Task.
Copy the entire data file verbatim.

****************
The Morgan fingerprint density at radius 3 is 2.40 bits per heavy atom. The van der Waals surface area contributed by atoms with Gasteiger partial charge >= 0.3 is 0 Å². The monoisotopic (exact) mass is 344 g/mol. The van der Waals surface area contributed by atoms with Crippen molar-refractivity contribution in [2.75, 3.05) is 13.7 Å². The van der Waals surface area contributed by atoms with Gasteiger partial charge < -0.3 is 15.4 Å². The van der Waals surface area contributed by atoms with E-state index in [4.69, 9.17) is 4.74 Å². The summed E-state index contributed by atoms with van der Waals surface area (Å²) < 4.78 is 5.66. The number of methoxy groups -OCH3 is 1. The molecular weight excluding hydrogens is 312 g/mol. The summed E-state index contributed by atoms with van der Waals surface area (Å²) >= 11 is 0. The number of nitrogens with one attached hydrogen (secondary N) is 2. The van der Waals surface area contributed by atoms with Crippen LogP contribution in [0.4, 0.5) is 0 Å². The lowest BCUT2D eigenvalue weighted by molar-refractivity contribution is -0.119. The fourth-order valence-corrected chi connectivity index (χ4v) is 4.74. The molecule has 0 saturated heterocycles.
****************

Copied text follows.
The Morgan fingerprint density at radius 3 is 2.40 bits per heavy atom. The van der Waals surface area contributed by atoms with Gasteiger partial charge >= 0.3 is 0 Å². The monoisotopic (exact) mass is 344 g/mol. The van der Waals surface area contributed by atoms with Crippen molar-refractivity contribution in [2.75, 3.05) is 13.7 Å². The van der Waals surface area contributed by atoms with Gasteiger partial charge < -0.3 is 15.4 Å². The van der Waals surface area contributed by atoms with E-state index in [4.69, 9.17) is 4.74 Å². The summed E-state index contributed by atoms with van der Waals surface area (Å²) < 4.78 is 5.66. The number of methoxy groups -OCH3 is 1. The molecular weight excluding hydrogens is 312 g/mol. The summed E-state index contributed by atoms with van der Waals surface area (Å²) >= 11 is 0. The number of nitrogens with one attached hydrogen (secondary N) is 2. The van der Waals surface area contributed by atoms with Crippen LogP contribution in [0.4, 0.5) is 0 Å². The lowest BCUT2D eigenvalue weighted by molar-refractivity contribution is -0.119. The fourth-order valence-corrected chi connectivity index (χ4v) is 4.74. The molecule has 0 saturated heterocycles.